One Of Six Omaha Cops Fired For Excessive Force, Illegal Search And Seizure Is Already Back In Uniform

from the you-can't-keep-a-bad-man-down dept

As we covered very recently, the city of Omaha is being sued by the ACLU on behalf of a family whose house was raided by 20+ cops (sans warrant) in order to seize cellphone footage taken of their arrest tactics (read: excessive force) deployed to detain someone asking questions about a vehicle being towed. Despite the multitude of police officers swarming the neighborhood, a person filming the incident from across the street went unnoticed.

By the time it was all said and done (and footage released to the press), 32 police officers had been named as co-defendants, and six of those officers had been fired. But like many police officer firings, it didn’t take.

Omaha police officer Bradley D. Canterbury has been reinstated after being fired for a rough arrest at 33rd and Seward last Spring.

Canterbury is the one in the video who seems to throw Octavius Johnson to the ground.

Not only did Canterbury throw Johnson to the ground, but he got in a few swings when (he thought) no one was looking. Here’s the video for a refresher. The throw happens about 11 seconds in. At 2:55, Canterbury looks around for watchful eyes, and seeing none, punches Johnson a few times.

An arbitrator decided that those punches don’t count, even if Canterbury suspiciously omitted them from his report.

According to the TV report, an arbitrator decided in a 38-page ruling that Canterbury’s use of force was justified, calling the strikes “hammer hits” and noting he didn’t kick or elbow Johnson. The arbitrator also decided the city didn’t have enough evidence to show Canterbury purposely failed to mention the second series of strikes, against an already subdued Johnson, in his report, even as two of the officers are facing charges related to the cover-up of the incident.

Now, it’s unclear to me how a “hammer hit” differs from “repeatedly punching” a prone, subdued suspect, but I’m not in the business of putting bad cops back on the street. What it looks like is Canterbury extracting a little “aggravation pay” from the person who kicked off this whole debacle. Finding the street clear of fellow officers (who were warrantlessly storming a house to illegally seize cellphone footage, injuring a wheelchair-bound woman in the process) and, more importantly, citizens with phones, Canterbury “hammer hit” Johnson to remind him who was in charge. Then he submitted a report that glossed over his “hammer hits.”

I’m not sure what evidence the city would need to show a reasonable human being that Officer Canterbury purposely failed to include the extra punching in his report other than:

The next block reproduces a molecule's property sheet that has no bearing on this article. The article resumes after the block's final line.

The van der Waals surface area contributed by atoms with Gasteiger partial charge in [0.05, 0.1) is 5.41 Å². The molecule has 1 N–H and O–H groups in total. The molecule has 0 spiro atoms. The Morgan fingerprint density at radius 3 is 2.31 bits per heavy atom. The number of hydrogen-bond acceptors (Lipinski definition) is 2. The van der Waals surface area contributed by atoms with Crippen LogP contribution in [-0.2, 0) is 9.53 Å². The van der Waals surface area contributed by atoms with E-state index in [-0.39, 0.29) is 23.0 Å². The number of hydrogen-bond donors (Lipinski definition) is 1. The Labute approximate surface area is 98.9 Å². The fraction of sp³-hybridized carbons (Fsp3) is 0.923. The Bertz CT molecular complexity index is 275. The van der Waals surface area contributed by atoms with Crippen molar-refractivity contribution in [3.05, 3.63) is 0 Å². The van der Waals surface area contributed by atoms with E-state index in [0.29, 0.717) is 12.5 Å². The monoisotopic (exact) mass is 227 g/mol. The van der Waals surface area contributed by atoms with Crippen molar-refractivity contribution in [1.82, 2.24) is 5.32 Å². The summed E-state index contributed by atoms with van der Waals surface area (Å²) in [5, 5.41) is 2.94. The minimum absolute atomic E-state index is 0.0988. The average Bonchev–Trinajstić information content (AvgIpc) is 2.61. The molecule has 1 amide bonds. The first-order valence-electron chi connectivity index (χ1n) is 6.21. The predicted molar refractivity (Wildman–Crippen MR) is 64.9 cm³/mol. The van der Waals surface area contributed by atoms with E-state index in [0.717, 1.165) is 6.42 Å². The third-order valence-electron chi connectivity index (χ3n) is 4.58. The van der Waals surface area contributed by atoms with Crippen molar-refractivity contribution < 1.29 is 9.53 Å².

a.) Canterbury’s report that doesn’t detail the hammer hitting, and

b.) the above video footage.

Perhaps the city should have mentioned that the illegal seizure and destruction of camera footage was indicative of a coverup. Actually, I’m sure it did, considering it used that claim to get rid of the cops in the first place. If cops are covering something up, omitting tiny details like bonus blows is just par for the course.

Now, if Canterbury can get his job back after being caught on tape and caught omitting details, then it stands to reason the other five fired cops have a chance to reclaim their badges. This isn’t a great way to weed out bad cops. In the private sector, most fired people stay fired. But on the other side of the blue line, being canned for violent acts or violating rights is often little more than a momentary setback.

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Comments on “One Of Six Omaha Cops Fired For Excessive Force, Illegal Search And Seizure Is Already Back In Uniform”

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That One Guy (profile) says:

…and noting he didn?t kick or elbow Johnson.

‘Well you see your Honor, while I did beat the suspect just a little, to the point where I perhaps broke a bone or two, I could have shot them, so obviously it doesn’t count.’

… yeah, it takes a pretty screwed up person to excuse a badge toting thug beating on someone they’ve already thrown to the pavement, by saying they could have done more but didn’t, meaning what they did do shouldn’t count.

Crap like this is why more and more people distrust cops, even when they get caught breaking the law and/or abusing their authority, and evidence is provided proving it, all they seem to get is a slap on the wrist before being sent right back out, badge, gun, and legal immunity still intact.

David says:

Re: Re:

If people approached by police will tend to shoot at sight, I doubt that this will lead to more appropriate police behavior.

No, the only viable road is to fire all policemen unfit to engage in respectful and proportionate behavior.

The idea of having a police force is to have fewer rather than more thugs roaming the streets.

art guerrilla (profile) says:

Re: Re: